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Friday, November 30, 2012

Theory of Relativity

Just over a week ago, we were sitting around tables talking about, or hopefully at least thinking about, the things we are thankful for. Family, friends, health, hair straighteners, etc.

Unless you were my husband. If you were my husband, just over a week ago, you came home in a bit of a grumpy mood, tired and excited to just crawl into bed and call it a day.

On that same day just over one week ago, if you were my same husband in his same frown-won't-turn-upside-down spirits, you then received a little talking-to from yours truly. That went something like, "FOR CRYING OUT LOUD, IT'S THANKSGIVING. YOU'RE SUPPOSED TO BE THINKING ABOUT ALL THE GREAT STUFF IN YOUR LIFE, STUFF THAT SURELY OUTWEIGHS WHATEVER IS GETTING YOU DOWN IN THE DUMPS RIGHT NOW."

And then on that same day, if you were my same husband....all right, enough already with this literary device.

Bottom line: my husband responded to my edict with the following: "I think about things I'm thankful for even on days that aren't Thanksgiving, so I'm allowed to think about things other than thankfulness on Thanksgiving."

I know. What an idiot.

Okay, okay. Of course my husband was right.

Hopefully you all spend more than just one day a year reflecting, however quickly, on the things in your life that you're grateful for. I know I do. I normally try to keep those things to myself, lest I lose more of the few friends I currently have. While I'm no expert, I'm relatively confident that preening about my luck at having fowl-to-table eggs directly delivered to my kitchen counter every morning isn't the best way to earn yourself a friendship necklace.

My internal monologue regularly includes exclamations that could be construed as expressions of thanks: The smile that hits my face when I see my son staring out at me from his crib in the morning. The peace I feel knowing my husband is more settled in our new Maine lifestyle. The heartbeat that skips when I come upon my kids making each other laugh.

Then big things happen. Tragedy strikes, frustrations loom, disappointments set in. And I realize that I should be thankful for even more things than I am already taking the time to appreciate

If those bad things happen directly to me, then I see how lucky I had it beforehand. A miscarriage makes prior failed attempts at getting pregnant seem, somehow, gentler. Juice spills on the couch and I no longer notice the fraying of the seams. My submission to a writing competition isn't selected and low readership on the blog for a few days doesn't sting as much.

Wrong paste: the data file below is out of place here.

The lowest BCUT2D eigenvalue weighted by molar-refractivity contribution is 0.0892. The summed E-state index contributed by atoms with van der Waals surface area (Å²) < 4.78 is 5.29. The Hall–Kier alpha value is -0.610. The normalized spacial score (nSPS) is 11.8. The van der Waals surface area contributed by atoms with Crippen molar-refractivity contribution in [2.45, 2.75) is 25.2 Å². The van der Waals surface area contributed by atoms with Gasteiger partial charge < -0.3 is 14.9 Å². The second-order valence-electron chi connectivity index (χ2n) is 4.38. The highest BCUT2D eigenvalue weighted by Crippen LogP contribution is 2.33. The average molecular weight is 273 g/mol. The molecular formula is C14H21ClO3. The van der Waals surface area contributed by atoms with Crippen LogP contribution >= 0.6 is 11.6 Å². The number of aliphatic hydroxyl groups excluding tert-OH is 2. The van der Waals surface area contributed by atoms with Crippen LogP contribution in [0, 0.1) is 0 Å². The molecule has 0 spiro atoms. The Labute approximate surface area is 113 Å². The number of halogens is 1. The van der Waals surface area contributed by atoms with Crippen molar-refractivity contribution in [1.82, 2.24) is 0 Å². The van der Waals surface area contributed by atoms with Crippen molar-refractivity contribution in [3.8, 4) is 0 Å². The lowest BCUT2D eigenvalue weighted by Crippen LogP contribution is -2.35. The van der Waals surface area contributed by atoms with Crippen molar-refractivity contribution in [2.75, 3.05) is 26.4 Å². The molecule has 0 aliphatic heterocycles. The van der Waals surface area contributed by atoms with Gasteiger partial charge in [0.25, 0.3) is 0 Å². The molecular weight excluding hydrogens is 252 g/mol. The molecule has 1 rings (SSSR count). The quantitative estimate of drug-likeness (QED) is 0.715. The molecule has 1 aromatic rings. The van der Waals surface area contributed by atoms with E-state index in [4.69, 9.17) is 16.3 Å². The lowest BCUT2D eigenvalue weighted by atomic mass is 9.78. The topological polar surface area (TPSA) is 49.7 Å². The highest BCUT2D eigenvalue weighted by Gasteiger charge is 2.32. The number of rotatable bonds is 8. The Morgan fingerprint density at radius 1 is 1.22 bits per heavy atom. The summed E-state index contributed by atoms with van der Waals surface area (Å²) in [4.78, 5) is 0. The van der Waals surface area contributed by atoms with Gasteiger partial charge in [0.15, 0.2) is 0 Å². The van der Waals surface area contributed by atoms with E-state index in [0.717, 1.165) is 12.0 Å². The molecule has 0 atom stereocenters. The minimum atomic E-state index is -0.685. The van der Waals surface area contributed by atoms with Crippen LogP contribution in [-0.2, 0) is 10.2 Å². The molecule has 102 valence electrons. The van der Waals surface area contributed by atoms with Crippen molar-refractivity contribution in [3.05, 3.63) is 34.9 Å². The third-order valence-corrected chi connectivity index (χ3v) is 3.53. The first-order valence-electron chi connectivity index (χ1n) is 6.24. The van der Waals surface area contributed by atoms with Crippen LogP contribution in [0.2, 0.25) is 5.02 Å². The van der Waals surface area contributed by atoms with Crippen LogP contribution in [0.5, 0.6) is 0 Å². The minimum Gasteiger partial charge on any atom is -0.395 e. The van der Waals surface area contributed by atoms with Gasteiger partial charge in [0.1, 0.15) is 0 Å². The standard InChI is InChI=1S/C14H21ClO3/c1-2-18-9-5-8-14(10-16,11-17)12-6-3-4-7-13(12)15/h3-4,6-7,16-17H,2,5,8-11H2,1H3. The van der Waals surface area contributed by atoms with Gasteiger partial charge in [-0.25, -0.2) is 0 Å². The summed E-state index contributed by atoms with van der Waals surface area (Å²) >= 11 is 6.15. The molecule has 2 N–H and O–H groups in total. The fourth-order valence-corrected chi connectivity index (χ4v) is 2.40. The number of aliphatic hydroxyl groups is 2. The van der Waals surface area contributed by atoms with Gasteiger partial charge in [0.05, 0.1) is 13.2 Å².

If those bad things happen to someone else, then I see how lucky I have it generally: She can't get pregnant at all; I just couldn't get pregnant for a while. They lost their entire home; I can deal with a blemished piece of furniture. He lost his job; I just lost a lark.

I find that if I let myself go really "meta" with this train of thought, I begin to feel badly about ever feeling badly for something that's happening in my life. I feel guilty that I'm sad or disappointed, because someone out there certainly has it way worse.

While that's probably true, it also probably isn't healthy for me to excommunicate myself from the land of the Sometimes Unhappy. The range of emotions is at our disposal so that we can experience them all, at least in doses, and as long as they're not criminal.

But it is also probably true that (a) I should only let myself wallow in the unhappy thoughts to a point; and (b) a sure-fire strategy for bucking up is to consider how lucky I am, even in my disappointments, relative to what someone else is having to endure.

I sometimes struggle with how to feel about that tactic, though. In a way, it seems mature and perhaps even spiritual to take stock of where you (and your problems) stand in the big scheme of things, and proceed accordingly. Self-awareness and empathy are important traits, and practicing them more every day would probably leave to smoother personal lives, not to mention political circumstances (but perhaps less reality television).

On the other hand, it seems to exploit the misfortune of others. To get really philosophical about it, you could argue that you're using someone else's sadness to your advantage by leveraging it to end your own. In so doing, could it be said that you're validating -- or valuing -- someone else's suffering by putting it to positive use in your own life?

Ultimately, I have to believe that's not the proper way to look at it. Indeed, I have to believe the above perspective needs to be shifted just a bit. I have to believe that when bad things happen, there is a lesson to be learned. That lesson could be that we need to pay more attention to climate change or that we need to end a certain way of doing business or that we need to recognize the miracle of good health. By absorbing the lesson in a way that prompts us to better appreciate or lead our own life, I have to believe that we are not taking advantage of another's misfortune, but are instead acknowledging how deep and profound and worthy of attention that misfortune is. We honor the misfortune by learning from it, and by moving forward in our own lives with that lesson in mind.

At least, I hope so.

So today, even though it's not Thanksgiving, I am giving thanks. I am thankful that my worries and sadnesses and disappointments are what they are. Because relative to her or him or them, I've got it good.

And I hope you do, too.

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